In my case, within sending the first 2-3 emails, I had deeper conversations with some of my long-term friends about similar experiences I never knew we shared.
Serendipity and security
The other immediate benefit of maintaining a newsletter (even if it’s turtle-like) is the ability to point people to a place where they can hear from you if they want. The distribution mechanics of email are already set up, so it’s much easier to land in front of them, unlike a blog they need to visit regularly.
This is all basic knowledge, but it’s surprising how many still prefer to post Facebook/Instagram updates vs. having a more portable and compounding growth opportunity like a newsletter. (Which is platform agnostic.)
The flip side to finding yourself in the inboxes of people who have opted into your writing are the serendipity effects of writing consistently. It’s just too easy to build equity in a positive reputation as someone who shares their insight with consistency.
Doing this with < 1000 readers on a weekly or monthly basis is still much more powerful than it is with a social platform that is only showing your followers what they think they should see. At least with email, it’s chronological, so you have a better chance of reaching your fans.
Through the practice of writing, I’ve been able to spot some opportunities that resonate with my readers. I’ve leaned into what I’m good at, developed new skills that pair nicely with existing ones, and increased my confidence in asking for help.
Creating something on the side doesn’t only have monetary potential, but it’s also a way to demonstrate what you’re capable of to potential employers, clients, and friends. These tend to carry much more signal of the type of person you are, and who you want to be.
You’ll quickly realize how valuable this characteristic is to other people, giving you another way to wedge yourself into new communities, and opening many more doors down the road.
While I love design—and practice it every day—I tend to gravitate toward people outside my field. That can be difficult when you don’t have a way to reach those people regularly.
Through the newsletter, I’ve been able to build alongside and develop a network of interesting people working in fields I would never normally be able to find. It’s also allowed me to show up every week, and make sure that I’m making time to create, while hoping to give away more than I could ever ask for.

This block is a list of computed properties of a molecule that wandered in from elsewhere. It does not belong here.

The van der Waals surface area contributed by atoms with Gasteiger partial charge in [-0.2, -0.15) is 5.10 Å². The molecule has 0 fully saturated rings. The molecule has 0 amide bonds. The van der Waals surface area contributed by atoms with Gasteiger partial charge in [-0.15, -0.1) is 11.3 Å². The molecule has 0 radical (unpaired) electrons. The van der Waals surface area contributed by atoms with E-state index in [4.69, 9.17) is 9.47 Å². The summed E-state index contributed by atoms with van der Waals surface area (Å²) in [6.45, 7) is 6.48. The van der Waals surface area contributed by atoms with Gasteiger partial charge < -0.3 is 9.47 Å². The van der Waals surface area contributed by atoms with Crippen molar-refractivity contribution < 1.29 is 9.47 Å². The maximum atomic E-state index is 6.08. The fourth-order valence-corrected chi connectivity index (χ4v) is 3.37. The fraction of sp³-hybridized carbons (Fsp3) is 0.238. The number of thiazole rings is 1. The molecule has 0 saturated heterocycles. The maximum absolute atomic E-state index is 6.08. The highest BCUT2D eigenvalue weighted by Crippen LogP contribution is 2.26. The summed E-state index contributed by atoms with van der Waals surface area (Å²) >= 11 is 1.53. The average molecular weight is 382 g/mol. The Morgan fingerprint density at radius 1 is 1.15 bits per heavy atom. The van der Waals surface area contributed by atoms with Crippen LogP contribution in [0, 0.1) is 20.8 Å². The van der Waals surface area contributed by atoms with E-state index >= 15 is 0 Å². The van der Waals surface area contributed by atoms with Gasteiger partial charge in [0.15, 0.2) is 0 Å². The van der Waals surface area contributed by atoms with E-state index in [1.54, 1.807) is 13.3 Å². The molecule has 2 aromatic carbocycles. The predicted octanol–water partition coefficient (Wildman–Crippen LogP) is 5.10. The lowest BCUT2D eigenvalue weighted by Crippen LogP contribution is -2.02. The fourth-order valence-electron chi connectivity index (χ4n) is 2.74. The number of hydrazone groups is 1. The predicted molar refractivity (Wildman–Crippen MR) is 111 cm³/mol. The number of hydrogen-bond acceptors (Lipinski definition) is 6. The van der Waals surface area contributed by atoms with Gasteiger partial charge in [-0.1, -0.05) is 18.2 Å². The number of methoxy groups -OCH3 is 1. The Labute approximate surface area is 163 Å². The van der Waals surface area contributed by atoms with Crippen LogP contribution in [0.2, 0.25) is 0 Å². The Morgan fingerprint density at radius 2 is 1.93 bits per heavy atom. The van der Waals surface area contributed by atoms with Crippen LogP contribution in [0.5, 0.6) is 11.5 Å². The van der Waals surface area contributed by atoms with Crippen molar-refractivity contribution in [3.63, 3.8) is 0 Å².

That’s the type of relationship I aim to have with most people, and this is an almost automatic way to increase the give:ask ratio.
📊 By the numbers
To get it out of the way, my current subscriber count is 1,388. Not much by many Substack standards, although I don’t hold this number with a ton of weight.
Between June of 2018 and Aug of 2020, my subscriber count never exceeded 56 people. Why? Because I never shared my posts publicly.
I was scared not only to publish but to share my ideas. While I don’t think numbers should drive your intention, not sharing your writing is the more harmful aspect of writing. You won’t get all the benefits of creating new relationships, you won’t get feedback from others on if it’s resonating, and you won’t get the longtail benefits of realized serendipity.
After I dedicated myself to writing weekly, growth to the newsletter started to come naturally, even if slowly.
By Aug 27, 2020, I had my first 100 subscribers. More importantly, I had strangers signing up to my newsletter from the edges of the internet. I was finally reaching people I’d never met, which was a wild feeling.
By mid-Jan 2021, I had 200 subscribers. Since then, I’ve averaged about 49 subscribers per month, although it was much slower in those first six months of 2021.
Substack’s referral engine
I’m thankful for the other writers who recommend Plan Your Next. The internal recommendation features of Substack bring in 15% of my overall growth. While I am skeptical of the long-term viability of this feature, it’s brought some of you in, and I couldn’t be more grateful.
Here are the top 5 friends who recommend Play Your Next. Go and read their incredible newsletters!
Instead of thinking about where my numbers from a short-term growth. One key idea I keep in the back of my mind is not the speed of growth, but what growth could look like over the next 5-10 years. With the number of opportunities I’ve been given in the past two years, what might a sustainable business look like in five?
If you can sit on this idea for a moment, this is where long-term thinking and the compounding consistency of a habit can become a reality.
Since my early call with David, I have wanted to find a way to connect with others early on in their journey. If your network is small, I’ve found that finding support at this stage is hard to come by.